6 Powerful Foods to Help You Fight Seasonal Allergies

6 Powerful Foods to Help You Fight Seasonal Allergies

by Elizabeth Vennefron, RDN, LD

Are you looking forward to the warmer weather in the spring, but not the sniffling and sneezing that come with it? We are all aware that consuming a diet rich in fruits and vegetables is beneficial for your overall health, but did you know it can also protect you from allergy symptoms or ease them if they have already occurred? Let’s discuss some key foods that may help fight seasonal allergies.

First things first, how can certain foods provide benefits for seasonal allergies? Research shows us that certain foods can help fight allergies by controlling inflammation. Inflammation is a natural process that helps the body heal and defend itself from harmful things such as an infection, illness or injury. However, allergies are a result of the body’s immune system overreacting to a substance that is not harmful to the body. Allergic reactions can be caused by common springtime allergens such as pollen and ragweed. This immune response causes increased inflammation through the release of a chemical called histamine.

Consuming anti-inflammatory foods such as fatty fish, olive oil, nuts and seeds that are rich in Omega-3 fatty acids can help reduce inflammation. The Mediterranean Diet incorporates all of these foods and studies show this healthy eating style may provide allergy relief. Fruits and vegetables are also packed with key nutrients that fight off inflammation. Below, we’ve provided a list of foods with accompanying recipes that can help in your battle against allergies.

1. Citrus Fruits – Vitamin C (ascorbic acid) is an antioxidant that prevents oxidative stress in the body and is also a natural antihistamine. Consuming adequate amounts of Vitamin C from citrus fruits such grapefruits, oranges, lemons and kiwis can also help fight infections.

Recipe: Green Citrus Smoothie

2. Tomatoes – In addition to Vitamin C, tomatoes are also rich in lycopene, an antioxidant compound that decreases the allergic response of eosinophils, a type of cell that perpetuates uncomfortable allergy symptoms. Lycopene, also known as a carotenoid, gives tomatoes its vibrant red color.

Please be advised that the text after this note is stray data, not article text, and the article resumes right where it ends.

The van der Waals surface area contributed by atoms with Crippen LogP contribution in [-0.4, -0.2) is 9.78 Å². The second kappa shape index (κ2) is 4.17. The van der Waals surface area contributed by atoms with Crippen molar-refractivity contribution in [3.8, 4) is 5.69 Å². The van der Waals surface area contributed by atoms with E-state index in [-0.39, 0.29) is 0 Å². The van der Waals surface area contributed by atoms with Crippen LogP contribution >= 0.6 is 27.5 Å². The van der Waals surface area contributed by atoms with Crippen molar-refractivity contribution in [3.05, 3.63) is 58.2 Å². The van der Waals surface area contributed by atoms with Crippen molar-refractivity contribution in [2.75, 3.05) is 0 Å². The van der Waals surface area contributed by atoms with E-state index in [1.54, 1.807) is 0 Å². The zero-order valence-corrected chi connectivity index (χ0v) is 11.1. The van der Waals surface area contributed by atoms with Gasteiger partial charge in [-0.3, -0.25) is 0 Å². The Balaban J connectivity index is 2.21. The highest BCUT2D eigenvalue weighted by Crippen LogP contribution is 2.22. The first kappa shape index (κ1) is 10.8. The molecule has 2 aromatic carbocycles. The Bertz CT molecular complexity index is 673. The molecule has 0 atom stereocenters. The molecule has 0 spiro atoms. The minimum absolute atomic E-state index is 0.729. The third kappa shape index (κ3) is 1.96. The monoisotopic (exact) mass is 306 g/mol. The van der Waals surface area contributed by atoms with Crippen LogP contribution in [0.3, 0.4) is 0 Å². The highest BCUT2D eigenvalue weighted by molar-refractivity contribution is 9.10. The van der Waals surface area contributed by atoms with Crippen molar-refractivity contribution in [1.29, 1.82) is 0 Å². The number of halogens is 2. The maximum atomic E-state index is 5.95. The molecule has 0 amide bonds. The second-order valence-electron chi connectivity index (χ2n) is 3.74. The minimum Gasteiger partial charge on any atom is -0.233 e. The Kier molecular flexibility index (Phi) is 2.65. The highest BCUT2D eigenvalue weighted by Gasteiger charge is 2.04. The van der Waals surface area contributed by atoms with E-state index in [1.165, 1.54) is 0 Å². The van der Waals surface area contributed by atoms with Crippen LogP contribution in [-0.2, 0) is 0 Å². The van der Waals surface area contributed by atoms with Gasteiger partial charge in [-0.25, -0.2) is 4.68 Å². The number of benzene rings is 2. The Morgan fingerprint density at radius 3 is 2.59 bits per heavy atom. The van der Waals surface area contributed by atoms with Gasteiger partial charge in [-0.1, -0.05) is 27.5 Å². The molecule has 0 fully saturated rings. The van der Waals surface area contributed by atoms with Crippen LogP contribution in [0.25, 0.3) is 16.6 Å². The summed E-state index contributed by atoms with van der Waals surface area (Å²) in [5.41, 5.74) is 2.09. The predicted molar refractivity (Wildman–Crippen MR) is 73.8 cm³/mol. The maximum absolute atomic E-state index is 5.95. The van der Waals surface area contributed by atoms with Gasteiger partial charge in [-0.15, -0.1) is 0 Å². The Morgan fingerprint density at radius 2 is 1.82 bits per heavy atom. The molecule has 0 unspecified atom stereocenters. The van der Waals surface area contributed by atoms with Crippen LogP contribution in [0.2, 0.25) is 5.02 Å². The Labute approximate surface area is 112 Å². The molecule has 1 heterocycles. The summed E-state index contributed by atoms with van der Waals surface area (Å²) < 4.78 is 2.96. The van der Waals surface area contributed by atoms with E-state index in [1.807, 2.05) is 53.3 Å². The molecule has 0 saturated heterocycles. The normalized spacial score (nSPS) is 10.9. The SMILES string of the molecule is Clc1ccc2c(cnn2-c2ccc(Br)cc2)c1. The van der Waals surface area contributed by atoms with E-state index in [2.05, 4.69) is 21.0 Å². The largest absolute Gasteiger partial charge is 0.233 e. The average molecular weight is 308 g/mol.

Recipe: Fresh Garden Tomato Sauce

3. Fatty Fish – Studies show that fatty acids, specifically Omega-3, have natural anti-inflammatory effects that may boost the immune system. The 2015-2020 Dietary Guidelines recommend individuals consume 3-4 ounces of fish at least two times each week. Examples of fatty fish include salmon, mackerel, sardines, tuna and trout.

Recipe: Garlic Pepper Roasted Salmon

4. Probiotics – These are live microorganisms that have health benefits when consumed. Evidence proves a healthy intestinal microbiota facilitates the development of immune intolerance. Further research is needed to confirm specific dosing and strains. Probiotics can be found in yogurt, kefir, kombucha, sauerkraut, tempeh and kimchi.

Recipe: Cheesecake Yogurt Parfait

5. Onions – Onions are an excellent source of quercetin, a bioflavonoid that acts as an antihistamine, reducing symptoms of seasonal allergies. Onions also contain anti-inflammatory and antioxidant compounds. It’s recommended that the onions are consumed raw, as cooking reduces the total amount of quercetin.

Recipe: Corn & Queso Salad

6. Herbs and Spices – Turmeric and ginger are both natural remedies for several health conditions. Ginger contains antioxidant and anti-inflammatory phytochemical compounds that benefit your health. Turmeric’s active ingredient, curcumin, is a phytochemical with anti-allergenic properties.

Recipe: Turmeric Roasted Cauliflower

Next time you’re at the store, stock up on some of these foods to naturally curb symptoms this allergy season. And for more help on how to look at food as medicine, schedule a virtual appointment with a Kroger Dietitian. We’ll offer our food, grocery and clinical nutrition expertise in a personalized, non-judgmental way. Let us help you keep those allergies at bay!

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Disclaimer: This information is educational only and not providing healthcare recommendations. Please see a healthcare provider.